Lieven's Blog

What's on my mind...

Do the freedom of speech test

Clipboard with Pencil_16x16When I’m teaching management and negotiation teams about cultural diversity I often get the questions about the “do’s and don’ts” when dealing with people from other cultures. One particular question I get a lot is “Can I say [this or that] to someone from another culture?”. First, I don’t believe in do’s and don’ts when dealing with other cultures and second you can say whatever you want to someone from another culture. When dealing with other cultures (and I deal a lot with Chinese business people) it’s important to keep your freedom. If you start to do what is so called “the right way in the other culture”, you are not authentic and you loose your freedom to act. In this way you loose your advantage especially for example when you want to have impact during a negotiation. The key is to know what the impact is of what you do or say and to judge if you want that particular result. In this way of reasoning, freedom of speech is not only about saying whatever you want. Freedom is always inseparable from responsibility. If you are free to speak or to act then you are responsible for what you do or say. As a result you have to deal with the consequences. If you are not free to speak or to act, for example if you are bound by orders of someone else, your responsibility could be questioned.

To illustrate this, you can do the freedom of speech test. Before you go home at night you think about the three sentences that you know if you say them to your partner, you will sleep on the couch for the rest of the week. Normally this is easy, we know exactly what kind of things really upsets our partner. When you arrive home say these three sentences, and observe the reaction of you partner. When you find your partner to be very upset, you say: “You know in our country there is freedom of speech, so I can say these things to you”. You will see after you call in your FREEDOM OF SPEECH RIGHT... you will still sleep on the couch for the rest of the week. You will have to deal with the consequences. Because with what you said you aroused an emotional reaction that will not be cooled down so easily by a rational argument. If this is an understandable reaction from your partner (and let’s assume he or she is from the same culture as you are), how much more does this logic apply when you deal with someone from another culture? Therefore it’s important when we are dealing with people from another culture (if it’s for business, private or as a politician) to understand the other culture first and then to judge if the effects of your actions will move a difficult situation forward or not. When you negotiate in Asia for example, it’s often more wise to not speak your mind all the time. Instead you observe, listen and gather information indirectly via informal situations to understand why your negotiation is in a deadlock. Based upon that information you try to find out what action is best to obtain a desired result.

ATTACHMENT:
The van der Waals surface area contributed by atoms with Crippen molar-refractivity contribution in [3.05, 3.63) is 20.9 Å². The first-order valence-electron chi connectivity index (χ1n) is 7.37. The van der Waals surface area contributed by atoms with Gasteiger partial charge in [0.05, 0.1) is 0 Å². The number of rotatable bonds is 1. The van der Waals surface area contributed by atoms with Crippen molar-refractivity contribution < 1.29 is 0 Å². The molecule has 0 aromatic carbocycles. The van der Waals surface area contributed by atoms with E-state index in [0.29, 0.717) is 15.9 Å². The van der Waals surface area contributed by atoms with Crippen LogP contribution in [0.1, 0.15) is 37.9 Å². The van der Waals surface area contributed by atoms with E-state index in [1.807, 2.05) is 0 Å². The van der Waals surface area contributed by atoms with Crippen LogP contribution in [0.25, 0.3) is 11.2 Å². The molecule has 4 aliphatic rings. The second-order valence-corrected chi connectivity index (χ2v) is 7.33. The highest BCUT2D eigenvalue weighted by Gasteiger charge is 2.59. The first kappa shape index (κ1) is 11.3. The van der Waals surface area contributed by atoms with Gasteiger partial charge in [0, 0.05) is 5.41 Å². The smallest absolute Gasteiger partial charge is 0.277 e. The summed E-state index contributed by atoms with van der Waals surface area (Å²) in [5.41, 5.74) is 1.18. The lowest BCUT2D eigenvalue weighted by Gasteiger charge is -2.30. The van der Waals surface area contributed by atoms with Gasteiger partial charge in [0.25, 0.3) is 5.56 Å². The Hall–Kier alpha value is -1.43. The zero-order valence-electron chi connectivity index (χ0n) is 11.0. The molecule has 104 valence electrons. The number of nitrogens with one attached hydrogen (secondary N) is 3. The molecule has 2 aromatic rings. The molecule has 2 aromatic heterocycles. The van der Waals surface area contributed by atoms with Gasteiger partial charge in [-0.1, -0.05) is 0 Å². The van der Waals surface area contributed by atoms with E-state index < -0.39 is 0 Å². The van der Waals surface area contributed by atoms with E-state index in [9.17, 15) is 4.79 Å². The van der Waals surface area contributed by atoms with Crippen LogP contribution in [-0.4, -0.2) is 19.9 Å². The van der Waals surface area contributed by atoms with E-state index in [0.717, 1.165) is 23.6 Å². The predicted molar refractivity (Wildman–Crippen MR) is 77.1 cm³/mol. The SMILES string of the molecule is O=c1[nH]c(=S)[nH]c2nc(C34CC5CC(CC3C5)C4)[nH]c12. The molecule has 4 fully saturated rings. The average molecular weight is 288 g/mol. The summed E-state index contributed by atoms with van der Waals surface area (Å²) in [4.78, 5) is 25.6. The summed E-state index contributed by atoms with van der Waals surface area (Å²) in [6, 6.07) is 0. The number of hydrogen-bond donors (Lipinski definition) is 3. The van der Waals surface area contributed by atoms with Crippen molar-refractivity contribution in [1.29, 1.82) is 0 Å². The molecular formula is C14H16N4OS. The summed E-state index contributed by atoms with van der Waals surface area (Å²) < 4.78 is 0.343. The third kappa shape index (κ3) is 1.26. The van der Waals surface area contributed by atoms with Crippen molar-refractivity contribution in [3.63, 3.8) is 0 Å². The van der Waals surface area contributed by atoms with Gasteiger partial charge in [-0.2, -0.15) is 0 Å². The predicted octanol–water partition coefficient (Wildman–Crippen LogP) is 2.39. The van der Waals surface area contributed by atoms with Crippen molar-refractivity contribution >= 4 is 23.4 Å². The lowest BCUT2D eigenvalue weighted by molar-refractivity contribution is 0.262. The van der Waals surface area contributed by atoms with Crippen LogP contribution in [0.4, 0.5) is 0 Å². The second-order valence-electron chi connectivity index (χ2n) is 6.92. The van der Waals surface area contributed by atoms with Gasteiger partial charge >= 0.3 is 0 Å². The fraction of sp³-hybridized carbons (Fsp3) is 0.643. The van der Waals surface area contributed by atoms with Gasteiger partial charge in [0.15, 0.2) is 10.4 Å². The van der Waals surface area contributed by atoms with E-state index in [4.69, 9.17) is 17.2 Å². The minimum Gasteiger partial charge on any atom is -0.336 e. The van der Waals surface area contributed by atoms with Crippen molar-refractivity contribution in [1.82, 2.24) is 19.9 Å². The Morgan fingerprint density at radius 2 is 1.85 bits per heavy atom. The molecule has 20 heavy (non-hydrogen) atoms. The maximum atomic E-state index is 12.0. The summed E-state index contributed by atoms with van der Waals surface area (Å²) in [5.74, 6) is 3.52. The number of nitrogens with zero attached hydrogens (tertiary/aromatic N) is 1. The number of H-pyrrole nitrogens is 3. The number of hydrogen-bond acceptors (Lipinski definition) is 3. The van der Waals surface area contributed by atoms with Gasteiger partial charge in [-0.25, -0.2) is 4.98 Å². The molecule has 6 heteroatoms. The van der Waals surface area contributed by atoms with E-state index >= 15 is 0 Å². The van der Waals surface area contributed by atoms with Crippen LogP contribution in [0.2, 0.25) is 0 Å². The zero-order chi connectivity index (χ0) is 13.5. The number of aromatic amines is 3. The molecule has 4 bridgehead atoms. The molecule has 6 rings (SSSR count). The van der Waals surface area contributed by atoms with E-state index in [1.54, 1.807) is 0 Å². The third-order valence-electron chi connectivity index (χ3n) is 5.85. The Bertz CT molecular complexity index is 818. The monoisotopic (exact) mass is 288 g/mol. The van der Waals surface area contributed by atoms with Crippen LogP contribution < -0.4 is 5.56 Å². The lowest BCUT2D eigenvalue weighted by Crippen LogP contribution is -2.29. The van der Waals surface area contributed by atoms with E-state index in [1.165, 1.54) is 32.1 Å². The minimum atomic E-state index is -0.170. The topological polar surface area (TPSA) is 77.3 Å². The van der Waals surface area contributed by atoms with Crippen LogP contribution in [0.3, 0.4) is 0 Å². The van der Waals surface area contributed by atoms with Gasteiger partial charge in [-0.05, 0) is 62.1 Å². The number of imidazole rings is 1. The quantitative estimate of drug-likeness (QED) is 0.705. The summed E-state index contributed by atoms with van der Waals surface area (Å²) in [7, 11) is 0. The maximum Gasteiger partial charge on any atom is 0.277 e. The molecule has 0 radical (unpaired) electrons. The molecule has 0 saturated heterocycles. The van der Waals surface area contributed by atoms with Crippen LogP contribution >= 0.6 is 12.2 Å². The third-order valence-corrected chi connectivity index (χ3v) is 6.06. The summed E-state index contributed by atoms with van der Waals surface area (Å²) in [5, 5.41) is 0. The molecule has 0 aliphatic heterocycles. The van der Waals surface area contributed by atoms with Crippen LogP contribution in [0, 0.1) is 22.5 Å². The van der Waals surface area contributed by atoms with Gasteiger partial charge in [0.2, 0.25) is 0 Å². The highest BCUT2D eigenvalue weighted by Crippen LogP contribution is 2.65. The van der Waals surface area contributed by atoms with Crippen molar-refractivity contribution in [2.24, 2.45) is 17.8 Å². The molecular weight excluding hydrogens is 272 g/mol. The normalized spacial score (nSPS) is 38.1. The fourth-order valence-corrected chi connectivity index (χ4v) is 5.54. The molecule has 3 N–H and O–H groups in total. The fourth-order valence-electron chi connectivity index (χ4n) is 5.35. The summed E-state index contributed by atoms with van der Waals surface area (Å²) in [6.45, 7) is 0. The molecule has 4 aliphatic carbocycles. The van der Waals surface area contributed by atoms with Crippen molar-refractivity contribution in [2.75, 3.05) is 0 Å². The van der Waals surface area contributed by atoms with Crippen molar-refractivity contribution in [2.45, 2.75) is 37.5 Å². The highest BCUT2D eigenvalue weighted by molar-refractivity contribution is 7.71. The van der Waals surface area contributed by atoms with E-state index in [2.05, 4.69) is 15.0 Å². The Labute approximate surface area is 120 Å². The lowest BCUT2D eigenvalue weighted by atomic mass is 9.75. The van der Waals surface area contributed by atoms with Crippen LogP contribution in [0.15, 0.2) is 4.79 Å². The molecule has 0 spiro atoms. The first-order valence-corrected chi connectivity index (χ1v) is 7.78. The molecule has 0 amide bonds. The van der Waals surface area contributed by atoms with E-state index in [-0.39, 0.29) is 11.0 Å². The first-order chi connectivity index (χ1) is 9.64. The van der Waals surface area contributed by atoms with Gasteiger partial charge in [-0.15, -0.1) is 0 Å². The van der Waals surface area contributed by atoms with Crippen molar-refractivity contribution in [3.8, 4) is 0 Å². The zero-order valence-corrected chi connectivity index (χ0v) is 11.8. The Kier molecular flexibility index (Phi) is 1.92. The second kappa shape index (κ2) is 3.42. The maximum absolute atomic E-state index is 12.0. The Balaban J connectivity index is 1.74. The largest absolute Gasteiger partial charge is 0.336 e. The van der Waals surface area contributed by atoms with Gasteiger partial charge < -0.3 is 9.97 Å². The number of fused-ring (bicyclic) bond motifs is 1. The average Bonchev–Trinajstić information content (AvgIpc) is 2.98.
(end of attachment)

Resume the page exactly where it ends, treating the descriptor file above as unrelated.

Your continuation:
For example, people who insult the Islamic belief, like Terry Jones who burned the Koran, and are afterwards surprised about the (terrible) effects of their actions, are not understanding the true meaning of freedom of speech. First he couldn’t predict the consequences of what he did and in this way he endangered himself, his family, his fellow countrymen, NGO employees, and others (in Afghanistan several United Nations employees were killed as a result of angry protesters overrunning the compound of the United Nations because they received the information about the Koran burning). Second he refuses to take responsibility for his actions.

Two of my idols, Nelson Mandela and Mahatma Gandhi, used their freedom of speech right to the fullest and with great results. But they had a clear vision about what they wanted to obtain, they knew what consequences would follow and they were ready to accept the consequences, no matter how extreme. That’s what makes these men so extraordinary and an inspiration for many. (709 words)

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